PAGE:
- Fees. The existing Fees Regulation will be repealed, and the fees will be set out in the new Regulation in the form of an annex. It is proposed to reduce the level of the application fee and to simplify the schedule of fees to make design protection more affordable.
The proposals for a new Directive include the above plus the following. They apply to member state national designs.
- Unregistered designs. The proposal will remove the discretion that permits Member States to provide unregistered design protection at national member state level. With the new Directive, design protection will only arise through registration at national member state level. Unregistered design protection will still be available on a pan-EU basis (in the form of the Unregistered EU Design). Given that no member state currently provides for unregistered design protection at national level, the impact of this should be minimal. The Commission states that this change will remove the possibility of divergence in laws if any member state were to introduce a new national unregistered design.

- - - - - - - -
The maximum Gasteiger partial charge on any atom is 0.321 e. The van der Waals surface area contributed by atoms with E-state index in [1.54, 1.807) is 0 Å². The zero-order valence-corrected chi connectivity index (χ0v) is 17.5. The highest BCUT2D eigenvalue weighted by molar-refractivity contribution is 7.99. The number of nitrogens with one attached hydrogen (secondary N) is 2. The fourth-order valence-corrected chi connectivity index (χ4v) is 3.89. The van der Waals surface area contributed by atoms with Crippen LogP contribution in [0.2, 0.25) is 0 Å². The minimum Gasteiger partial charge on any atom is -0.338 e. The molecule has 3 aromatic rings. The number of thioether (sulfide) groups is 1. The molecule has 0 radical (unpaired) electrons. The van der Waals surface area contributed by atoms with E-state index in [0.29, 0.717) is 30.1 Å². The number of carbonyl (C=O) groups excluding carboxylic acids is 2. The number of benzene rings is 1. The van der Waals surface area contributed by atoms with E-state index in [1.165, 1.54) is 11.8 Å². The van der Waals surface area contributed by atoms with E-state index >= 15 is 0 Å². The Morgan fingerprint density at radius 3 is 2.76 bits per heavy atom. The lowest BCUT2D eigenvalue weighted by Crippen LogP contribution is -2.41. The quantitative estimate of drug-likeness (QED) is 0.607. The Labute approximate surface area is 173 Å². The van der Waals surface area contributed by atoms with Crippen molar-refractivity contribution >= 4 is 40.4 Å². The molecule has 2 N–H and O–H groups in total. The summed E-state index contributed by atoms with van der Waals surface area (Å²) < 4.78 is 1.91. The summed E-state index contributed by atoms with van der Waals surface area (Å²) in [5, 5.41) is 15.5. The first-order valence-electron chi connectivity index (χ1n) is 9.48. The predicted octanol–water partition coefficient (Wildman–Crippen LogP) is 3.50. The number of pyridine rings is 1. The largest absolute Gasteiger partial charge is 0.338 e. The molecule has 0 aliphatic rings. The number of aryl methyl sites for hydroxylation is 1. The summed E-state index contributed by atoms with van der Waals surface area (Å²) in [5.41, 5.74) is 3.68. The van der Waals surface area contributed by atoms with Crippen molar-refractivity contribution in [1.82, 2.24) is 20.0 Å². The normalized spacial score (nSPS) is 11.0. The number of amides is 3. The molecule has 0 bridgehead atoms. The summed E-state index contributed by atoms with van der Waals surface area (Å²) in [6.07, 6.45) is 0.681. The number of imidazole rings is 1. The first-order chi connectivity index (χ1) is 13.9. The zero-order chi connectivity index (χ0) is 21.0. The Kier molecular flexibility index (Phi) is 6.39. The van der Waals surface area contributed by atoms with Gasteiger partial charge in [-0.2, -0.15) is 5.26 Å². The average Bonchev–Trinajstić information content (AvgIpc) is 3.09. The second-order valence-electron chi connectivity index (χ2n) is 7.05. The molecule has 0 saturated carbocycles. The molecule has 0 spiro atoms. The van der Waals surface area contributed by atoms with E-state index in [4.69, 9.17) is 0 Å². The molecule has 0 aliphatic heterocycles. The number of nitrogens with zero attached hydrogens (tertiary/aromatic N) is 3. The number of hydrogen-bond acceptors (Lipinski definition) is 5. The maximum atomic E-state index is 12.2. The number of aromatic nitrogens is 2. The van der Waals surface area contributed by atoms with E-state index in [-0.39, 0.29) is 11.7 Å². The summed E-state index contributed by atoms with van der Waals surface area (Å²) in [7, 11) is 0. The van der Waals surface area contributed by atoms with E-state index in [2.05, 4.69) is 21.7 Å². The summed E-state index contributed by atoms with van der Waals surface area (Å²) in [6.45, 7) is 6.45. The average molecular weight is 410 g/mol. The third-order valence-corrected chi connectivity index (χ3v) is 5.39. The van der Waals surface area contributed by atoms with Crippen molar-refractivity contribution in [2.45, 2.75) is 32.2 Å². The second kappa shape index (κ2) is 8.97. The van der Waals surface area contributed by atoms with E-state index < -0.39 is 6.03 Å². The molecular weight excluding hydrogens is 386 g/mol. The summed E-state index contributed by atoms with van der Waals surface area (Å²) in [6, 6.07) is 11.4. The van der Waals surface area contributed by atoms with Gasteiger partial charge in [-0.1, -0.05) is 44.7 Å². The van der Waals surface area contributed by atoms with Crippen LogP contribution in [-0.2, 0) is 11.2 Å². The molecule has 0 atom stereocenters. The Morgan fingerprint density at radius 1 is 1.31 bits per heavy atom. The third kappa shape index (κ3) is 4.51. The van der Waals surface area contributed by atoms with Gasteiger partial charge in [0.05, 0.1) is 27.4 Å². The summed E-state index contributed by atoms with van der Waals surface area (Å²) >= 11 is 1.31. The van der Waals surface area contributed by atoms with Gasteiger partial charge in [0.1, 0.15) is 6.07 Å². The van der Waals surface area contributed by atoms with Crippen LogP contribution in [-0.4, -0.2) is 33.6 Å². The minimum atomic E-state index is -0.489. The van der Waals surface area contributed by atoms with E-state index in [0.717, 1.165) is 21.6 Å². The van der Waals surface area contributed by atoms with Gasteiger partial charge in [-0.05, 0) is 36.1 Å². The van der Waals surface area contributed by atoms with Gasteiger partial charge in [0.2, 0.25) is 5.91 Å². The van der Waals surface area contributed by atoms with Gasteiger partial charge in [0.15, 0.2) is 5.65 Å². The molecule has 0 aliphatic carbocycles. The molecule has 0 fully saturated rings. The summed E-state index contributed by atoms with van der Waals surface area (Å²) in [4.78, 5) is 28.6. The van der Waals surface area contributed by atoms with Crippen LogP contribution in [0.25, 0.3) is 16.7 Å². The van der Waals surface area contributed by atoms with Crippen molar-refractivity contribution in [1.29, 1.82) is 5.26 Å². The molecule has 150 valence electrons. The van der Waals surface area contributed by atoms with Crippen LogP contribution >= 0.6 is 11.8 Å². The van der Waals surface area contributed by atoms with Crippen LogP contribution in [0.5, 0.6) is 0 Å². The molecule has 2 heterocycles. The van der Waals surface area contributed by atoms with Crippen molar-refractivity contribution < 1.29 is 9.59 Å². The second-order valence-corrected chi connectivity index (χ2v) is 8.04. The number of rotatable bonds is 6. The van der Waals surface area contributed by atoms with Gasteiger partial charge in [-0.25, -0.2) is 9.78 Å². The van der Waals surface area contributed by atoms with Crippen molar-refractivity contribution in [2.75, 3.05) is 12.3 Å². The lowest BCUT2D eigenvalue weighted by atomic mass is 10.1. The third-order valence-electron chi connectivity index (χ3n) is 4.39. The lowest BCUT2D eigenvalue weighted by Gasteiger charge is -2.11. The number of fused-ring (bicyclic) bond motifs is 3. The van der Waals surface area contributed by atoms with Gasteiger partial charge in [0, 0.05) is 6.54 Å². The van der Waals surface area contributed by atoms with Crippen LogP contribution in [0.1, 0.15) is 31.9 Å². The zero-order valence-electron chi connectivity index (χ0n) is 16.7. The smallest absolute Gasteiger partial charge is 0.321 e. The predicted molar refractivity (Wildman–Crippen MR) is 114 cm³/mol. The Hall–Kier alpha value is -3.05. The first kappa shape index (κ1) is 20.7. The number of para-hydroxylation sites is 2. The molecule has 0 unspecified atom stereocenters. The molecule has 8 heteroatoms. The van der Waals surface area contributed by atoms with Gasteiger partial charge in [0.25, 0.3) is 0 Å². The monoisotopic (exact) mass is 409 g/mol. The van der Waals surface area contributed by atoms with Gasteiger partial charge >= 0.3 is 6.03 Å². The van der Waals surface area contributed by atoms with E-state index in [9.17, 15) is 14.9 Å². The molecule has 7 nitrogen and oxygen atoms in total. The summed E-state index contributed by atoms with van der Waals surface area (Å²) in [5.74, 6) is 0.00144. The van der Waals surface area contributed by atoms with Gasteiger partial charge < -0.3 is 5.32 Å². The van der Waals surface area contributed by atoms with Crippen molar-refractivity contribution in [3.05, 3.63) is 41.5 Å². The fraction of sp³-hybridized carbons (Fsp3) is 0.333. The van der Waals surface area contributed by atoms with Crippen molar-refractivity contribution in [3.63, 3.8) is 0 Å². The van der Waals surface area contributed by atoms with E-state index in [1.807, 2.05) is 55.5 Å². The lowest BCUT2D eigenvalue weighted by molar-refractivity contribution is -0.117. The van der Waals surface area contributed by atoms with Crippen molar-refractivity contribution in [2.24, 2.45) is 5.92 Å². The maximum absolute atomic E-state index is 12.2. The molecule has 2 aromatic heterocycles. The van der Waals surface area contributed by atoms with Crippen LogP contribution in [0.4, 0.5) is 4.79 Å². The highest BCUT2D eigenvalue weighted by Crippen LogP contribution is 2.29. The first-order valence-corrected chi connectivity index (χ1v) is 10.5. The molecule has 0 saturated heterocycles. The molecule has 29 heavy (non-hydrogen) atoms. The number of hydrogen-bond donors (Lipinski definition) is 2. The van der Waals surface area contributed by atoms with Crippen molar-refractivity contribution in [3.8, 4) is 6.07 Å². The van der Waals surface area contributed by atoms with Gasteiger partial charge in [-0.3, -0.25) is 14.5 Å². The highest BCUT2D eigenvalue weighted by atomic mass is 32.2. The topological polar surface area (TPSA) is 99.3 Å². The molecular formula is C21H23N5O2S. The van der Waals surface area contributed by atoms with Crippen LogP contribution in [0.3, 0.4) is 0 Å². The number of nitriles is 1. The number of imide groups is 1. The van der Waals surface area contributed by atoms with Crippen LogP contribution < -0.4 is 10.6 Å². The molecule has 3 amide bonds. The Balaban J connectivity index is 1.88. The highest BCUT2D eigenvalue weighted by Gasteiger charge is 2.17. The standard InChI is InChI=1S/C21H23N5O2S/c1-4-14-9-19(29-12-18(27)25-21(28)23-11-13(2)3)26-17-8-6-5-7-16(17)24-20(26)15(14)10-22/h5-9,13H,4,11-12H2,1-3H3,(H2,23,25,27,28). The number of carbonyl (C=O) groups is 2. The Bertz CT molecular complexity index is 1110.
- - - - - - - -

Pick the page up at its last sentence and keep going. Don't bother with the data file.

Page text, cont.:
- Ownership presumption. New provisions are included on the rights conferred to the right holder, including a presumption of ownership.
- Prior use. A prior use defence is introduced in line with similar provisions contained in the current design Regulation. The Commission clarifies that this defence against infringement will protect those who invested in good faith in a product design before the priority date of a registered design and therefore have a legitimate interest in marketing the products even if their appearance falls within the scope of protection of the registered design.